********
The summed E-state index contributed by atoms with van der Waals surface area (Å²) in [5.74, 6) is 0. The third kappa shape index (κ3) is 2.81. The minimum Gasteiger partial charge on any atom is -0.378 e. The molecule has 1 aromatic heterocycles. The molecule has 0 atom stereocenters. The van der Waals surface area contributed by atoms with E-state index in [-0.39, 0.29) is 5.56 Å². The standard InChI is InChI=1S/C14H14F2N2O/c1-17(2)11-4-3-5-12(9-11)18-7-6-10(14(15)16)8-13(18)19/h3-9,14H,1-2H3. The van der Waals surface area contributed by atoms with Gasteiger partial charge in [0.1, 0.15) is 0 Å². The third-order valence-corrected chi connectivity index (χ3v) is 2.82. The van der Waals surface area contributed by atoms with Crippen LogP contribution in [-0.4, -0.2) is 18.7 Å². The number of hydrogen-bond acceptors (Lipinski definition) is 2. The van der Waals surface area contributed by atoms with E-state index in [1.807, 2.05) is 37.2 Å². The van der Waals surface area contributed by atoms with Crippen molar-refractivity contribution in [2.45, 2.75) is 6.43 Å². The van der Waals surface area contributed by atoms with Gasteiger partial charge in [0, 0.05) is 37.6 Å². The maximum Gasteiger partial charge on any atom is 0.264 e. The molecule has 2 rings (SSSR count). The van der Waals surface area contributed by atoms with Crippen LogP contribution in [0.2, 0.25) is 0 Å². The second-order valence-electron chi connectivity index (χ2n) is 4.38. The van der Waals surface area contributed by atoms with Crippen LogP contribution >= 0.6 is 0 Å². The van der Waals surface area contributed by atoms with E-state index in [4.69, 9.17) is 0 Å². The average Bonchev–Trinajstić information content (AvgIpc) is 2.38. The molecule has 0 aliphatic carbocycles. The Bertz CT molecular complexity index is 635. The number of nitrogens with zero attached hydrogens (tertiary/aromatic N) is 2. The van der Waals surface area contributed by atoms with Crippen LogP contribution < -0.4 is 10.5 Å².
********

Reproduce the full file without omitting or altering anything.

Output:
The summed E-state index contributed by atoms with van der Waals surface area (Å²) in [5.74, 6) is 0. The third kappa shape index (κ3) is 2.81. The minimum Gasteiger partial charge on any atom is -0.378 e. The molecule has 1 aromatic heterocycles. The molecule has 0 atom stereocenters. The van der Waals surface area contributed by atoms with E-state index in [-0.39, 0.29) is 5.56 Å². The standard InChI is InChI=1S/C14H14F2N2O/c1-17(2)11-4-3-5-12(9-11)18-7-6-10(14(15)16)8-13(18)19/h3-9,14H,1-2H3. The van der Waals surface area contributed by atoms with Gasteiger partial charge in [0.1, 0.15) is 0 Å². The third-order valence-corrected chi connectivity index (χ3v) is 2.82. The van der Waals surface area contributed by atoms with Crippen LogP contribution in [-0.4, -0.2) is 18.7 Å². The number of hydrogen-bond acceptors (Lipinski definition) is 2. The van der Waals surface area contributed by atoms with E-state index in [1.807, 2.05) is 37.2 Å². The van der Waals surface area contributed by atoms with Crippen molar-refractivity contribution in [2.45, 2.75) is 6.43 Å². The van der Waals surface area contributed by atoms with Gasteiger partial charge in [0, 0.05) is 37.6 Å². The maximum Gasteiger partial charge on any atom is 0.264 e. The molecule has 2 rings (SSSR count). The van der Waals surface area contributed by atoms with Crippen LogP contribution in [0.2, 0.25) is 0 Å². The second-order valence-electron chi connectivity index (χ2n) is 4.38. The van der Waals surface area contributed by atoms with Crippen LogP contribution >= 0.6 is 0 Å². The van der Waals surface area contributed by atoms with E-state index in [4.69, 9.17) is 0 Å². The average Bonchev–Trinajstić information content (AvgIpc) is 2.38. The molecule has 0 aliphatic carbocycles. The Bertz CT molecular complexity index is 635. The number of nitrogens with zero attached hydrogens (tertiary/aromatic N) is 2. The van der Waals surface area contributed by atoms with Crippen LogP contribution < -0.4 is 10.5 Å².